It’s Time To Question Gender Roles In Our Society
- July 22, 2018
- Posted by: Administrator
- Category: Uncategorized
Not too long ago, a powerful public service video gripped the media channels with the tagline Boys dont cry (Larkay rotay nahi hain). During this short clip, various instances of mens lives were shown of when they were told almost standoffishly by those around him, that boys dont cry, during times of fear or unhappiness or even in moments of joy. The process starts right down from childhood and continues well onto their adult lives, until they have learned to suppress their emotions to an extent that they become immune to that of others. The video ended with the message that perhaps instead of teaching our boys not to cry, it would be better to teach them not to make others cry, after a man was shown physically hurting a woman who sat there sobbing with a bruised face, while he stared ahead impassively.
The video serves as a brilliant example of how the concept of gender roles is introduced to us right from childhood. Ever since we reach an age where we are able to communicate and understand things, we are told how to act depending on our gender. The desired behavior one expects from young boys as opposed to young girls is quite distinguishable, and by constantly reminding them about their apparent differences, we ensure that the gender roles are deeply instilled in them. However, one must not forget that these roles are social constructs. In particular, the way gender socializing takes place greatly affects how we behave with members of the same and the opposing gender, and is a direct result of the expectations held by the society regarding this behavior.
The term sex refers to the physical differences of the body; biological and anatomical. Gender, however, relates to the psychological, social, and cultural differences. Over the years, male and female stereotypes have been created and polished by us. Looking past the physical differences between the two, we ourselves are responsible for coining the very words masculinity and femininity, and assigning both categories distinguishable traits. Men are generally assumed to be more aggressive and carefree-supposedly the stronger sex-whereas women are expected to be more passive and nurturing. There’s a generally accepted concept of how the males are supposed to be the breadwinners of the family, working long hours, and the females are supposed to be the nurturers and home-makers. And the stereotyping does not end here. Be it at home, school or at the workplace, men and women are expected to behave differently in all surroundings, and non conformity of these implications leads to animosity within the community.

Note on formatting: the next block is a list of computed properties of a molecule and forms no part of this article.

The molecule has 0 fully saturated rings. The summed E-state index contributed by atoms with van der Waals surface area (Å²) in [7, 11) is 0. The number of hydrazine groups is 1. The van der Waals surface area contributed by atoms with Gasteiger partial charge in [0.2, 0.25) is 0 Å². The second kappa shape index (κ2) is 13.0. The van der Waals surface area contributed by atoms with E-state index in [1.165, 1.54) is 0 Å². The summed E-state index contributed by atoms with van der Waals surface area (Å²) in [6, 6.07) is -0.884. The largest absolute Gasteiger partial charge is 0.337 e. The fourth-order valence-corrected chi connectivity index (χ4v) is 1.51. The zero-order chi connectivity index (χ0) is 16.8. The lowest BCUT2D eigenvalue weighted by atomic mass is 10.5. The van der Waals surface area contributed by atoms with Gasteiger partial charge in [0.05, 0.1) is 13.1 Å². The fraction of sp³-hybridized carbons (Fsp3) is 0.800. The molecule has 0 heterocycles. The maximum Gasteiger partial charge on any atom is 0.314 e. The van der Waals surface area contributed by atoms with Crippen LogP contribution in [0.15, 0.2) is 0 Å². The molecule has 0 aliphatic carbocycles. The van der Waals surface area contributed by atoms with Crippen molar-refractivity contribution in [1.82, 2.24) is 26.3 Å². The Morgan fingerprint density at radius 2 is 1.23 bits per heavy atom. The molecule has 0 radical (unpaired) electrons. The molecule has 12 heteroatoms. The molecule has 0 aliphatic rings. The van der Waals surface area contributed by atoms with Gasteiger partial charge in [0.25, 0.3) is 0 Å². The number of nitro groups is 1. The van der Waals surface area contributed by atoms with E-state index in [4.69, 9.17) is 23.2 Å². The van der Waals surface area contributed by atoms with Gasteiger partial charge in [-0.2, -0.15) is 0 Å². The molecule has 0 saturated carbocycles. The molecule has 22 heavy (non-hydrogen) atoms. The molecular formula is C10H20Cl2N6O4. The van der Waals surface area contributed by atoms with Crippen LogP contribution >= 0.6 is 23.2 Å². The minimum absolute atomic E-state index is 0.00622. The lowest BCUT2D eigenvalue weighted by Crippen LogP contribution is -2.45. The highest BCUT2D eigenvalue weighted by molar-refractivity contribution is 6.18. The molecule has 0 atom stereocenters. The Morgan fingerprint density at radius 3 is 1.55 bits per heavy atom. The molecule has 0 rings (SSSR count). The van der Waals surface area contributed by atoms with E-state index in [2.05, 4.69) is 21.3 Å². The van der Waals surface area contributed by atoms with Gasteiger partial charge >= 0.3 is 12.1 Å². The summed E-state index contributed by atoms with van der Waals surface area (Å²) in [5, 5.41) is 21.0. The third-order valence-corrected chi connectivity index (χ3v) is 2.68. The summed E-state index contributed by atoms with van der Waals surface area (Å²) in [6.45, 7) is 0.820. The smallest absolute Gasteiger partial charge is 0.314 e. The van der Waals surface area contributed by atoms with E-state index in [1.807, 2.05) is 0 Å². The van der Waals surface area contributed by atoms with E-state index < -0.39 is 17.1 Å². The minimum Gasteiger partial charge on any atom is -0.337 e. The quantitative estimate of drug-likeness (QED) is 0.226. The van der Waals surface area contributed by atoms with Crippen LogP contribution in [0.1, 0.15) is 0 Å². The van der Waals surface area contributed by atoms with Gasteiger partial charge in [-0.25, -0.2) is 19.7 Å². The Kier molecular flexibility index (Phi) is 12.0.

We encourage our girls to play with dolls and kitchen utensils, because after all, that’s what they’re supposed to do when they grow up: cook and look after the kids. We encourage boys to play sports and be outdoors-y, even if they resent it, because, well, thats how boys are supposed to behave. In school, boys may be allowed to be cheeky and less worried about their studies, but girls are usually expected to be more disciplined and focused in their work. It is okay for a girl to wear a pink shirt but heaven forbid should a boy wear it, hell be raising a lot of eyebrows. This is precisely how it all starts. From a very young age, children are exposed to the dos and donts of the society, allotting them certain roles based on their gender, and this process then continues over ones lifetime.
Nobody was born with a rulebook telling them how to act and what to do. There were no specific roles assigned to us at birth. It is the society that has placed such rigid expectations on how one is to behave, that it has become nearly impossible to break away from them. We alone are responsible for the gender roles and stereotypes, and the gender inequalities that exist. In the end, we end up sticking to our gender roles-partly because we see no harm; partly out of fear of being labeled as non-conformists-letting our social constructs get the better of us. It has been the case for years, and it will remain to be for many more. After all, men do not cry.
By: Maryam Alavi
Cover Image: Via huffingtonpost.com